Bright & audible – For more comfort

Seeing and being seen is not everything. Making the right sound is also important in today’s cars. With its latest lighting and sound technologies, Audi is making its mark when it comes to design and safety. In particular, the latest innovations mean Audi has taken a huge leap towards achieving its goal of making mobility in general and cars in specific a whole lot more comfortable.

03/11/2021 Copy: Manfred Dittenhofer ― Photos: AUDI AG ― Graphics: Colorpong  Talking Sustainable Business Reading Time: 7 min

Talking Sustainable Business – Key Facts

  • Innovative lighting and sound technologies provide more comfort in road traffic
  • Audi sets benchmarks in terms of lighting with digital and OLED technologies
  • The distinctive Audi sound remains, even in the electric age

Audi lighting – digitally breaking through the dark

Cesar Muntada, Stephan Berlitz and Dr. Werner Thomas have one thing in common: They all work in the field of lighting at Audi. Their key place of work is 120 meters long and completely dark – the drivable underground light testing tunnel in the Audi Lighting Assistance Center at Technical Development. This is where the latest headlight and rear light technologies are developed and tested. Audi and lighting – the benchmark in the automotive industry.

Cesar Muntada, Head of Lighting Design at Audi

Cesar Muntada, Head of Lighting Design at Audi

The headlights and rear lights are among the most striking design features of a car. “Light becomes the visible expression of ‘Vorsprung durch Technik.’ We use it to give a car an unmistakable face and to sharpen the character of model and brand alike,” explains Cesar Muntada, Head of Lighting Design at Audi. Audi has brought a succession of trailblazing developments in lighting technology onto the market in recent years. One example is the digital matrix LED headlight that was first unveiled on the Audi e-tron Sportback in 2019.

Audi e-tron Sportback: Power consumption, combined*: 24–20.9 kWh/100km (NEDC); 25.9–21.1 kWh/100km (WLTP)CO₂ emissions, combined*: 0 g/km

Audi e-tron Sportback: Power consumption, combined*: 24–20.9 kWh/100km (NEDC); 25.9–21.1 kWh/100km (WLTP)CO₂ emissions, combined*: 0 g/km

Light becomes the visible expression of ‘Vorsprung durch Technik.’

Cesar Muntada, Head of Lighting Design at Audi

The right light at the right moment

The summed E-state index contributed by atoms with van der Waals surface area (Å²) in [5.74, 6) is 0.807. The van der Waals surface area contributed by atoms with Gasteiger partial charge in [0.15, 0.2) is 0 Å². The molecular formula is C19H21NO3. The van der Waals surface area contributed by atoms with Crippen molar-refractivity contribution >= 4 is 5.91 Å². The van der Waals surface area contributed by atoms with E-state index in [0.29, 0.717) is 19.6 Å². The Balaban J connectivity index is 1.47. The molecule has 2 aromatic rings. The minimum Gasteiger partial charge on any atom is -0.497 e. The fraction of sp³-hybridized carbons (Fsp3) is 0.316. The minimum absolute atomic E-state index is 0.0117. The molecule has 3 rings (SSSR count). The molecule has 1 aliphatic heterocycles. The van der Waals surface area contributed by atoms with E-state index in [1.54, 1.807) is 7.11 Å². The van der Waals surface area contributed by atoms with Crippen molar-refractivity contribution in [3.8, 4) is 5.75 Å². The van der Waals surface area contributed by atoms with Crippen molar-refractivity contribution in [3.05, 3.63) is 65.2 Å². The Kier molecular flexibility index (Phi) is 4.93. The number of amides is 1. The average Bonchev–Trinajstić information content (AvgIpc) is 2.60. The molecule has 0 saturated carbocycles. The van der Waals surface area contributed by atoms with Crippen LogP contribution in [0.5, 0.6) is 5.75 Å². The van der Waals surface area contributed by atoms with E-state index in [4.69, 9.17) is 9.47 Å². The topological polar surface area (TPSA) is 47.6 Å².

Headlights fitted with this DMD technology (Digital Micromirror Device) have a small chip with about one million micromirrors that can be tilted up to 5,000 times per second with the help of electrostatic fields. This chip breaks down the light into tiny pixels as the basis for these innovative projections onto the wall or the ground. The way this technology works is similar to a video projector. The headlights illuminate the road in high resolution and support drivers with new functions such as the lane and orientation light, which help keep the vehicle in the road lane.

The digital matrix LED headlight can deliver cornering, city and highway lighting as versions of the low-beam light with ultra-high precision. The Audi e-tron Sportback 55 quattro with digital matrix LED headlights is shown above in the Audi light testing tunnel.
The digital matrix LED headlight can deliver cornering, city and highway lighting as versions of the low-beam light with ultra-high precision. The Audi e-tron Sportback 55 quattro with digital matrix LED headlights is shown above in the Audi light testing tunnel.

Audi e-tron Sportback 55 quattro: Power consumption, combined*: 24.0–21.6 kWh/100km (WLTP)CO₂ emissions, combined*: 0 g/km

Audi e-tron Sportback 55 quattro: Power consumption, combined*: 24.0–21.6 kWh/100km (WLTP)CO₂ emissions, combined*: 0 g/km

On the autobahn in Germany, the lane light generates a carpet of light in front of the vehicle, brightly illuminating its own lane and adjusting dynamically every time the vehicle changes lane. Also, the orientation light uses darker areas masked out from the light beam to show the vehicle’s position predictively. In narrow lanes, for example through roadworks, this enables the driver to assess their vehicle’s position within its lane more accurately. The system can also detect pedestrians close to the roadway and picks them out outside built-up areas with a marking light.

Stephan Berlitz, Head of Lighting Development

Stephan Berlitz, Head of Lighting Development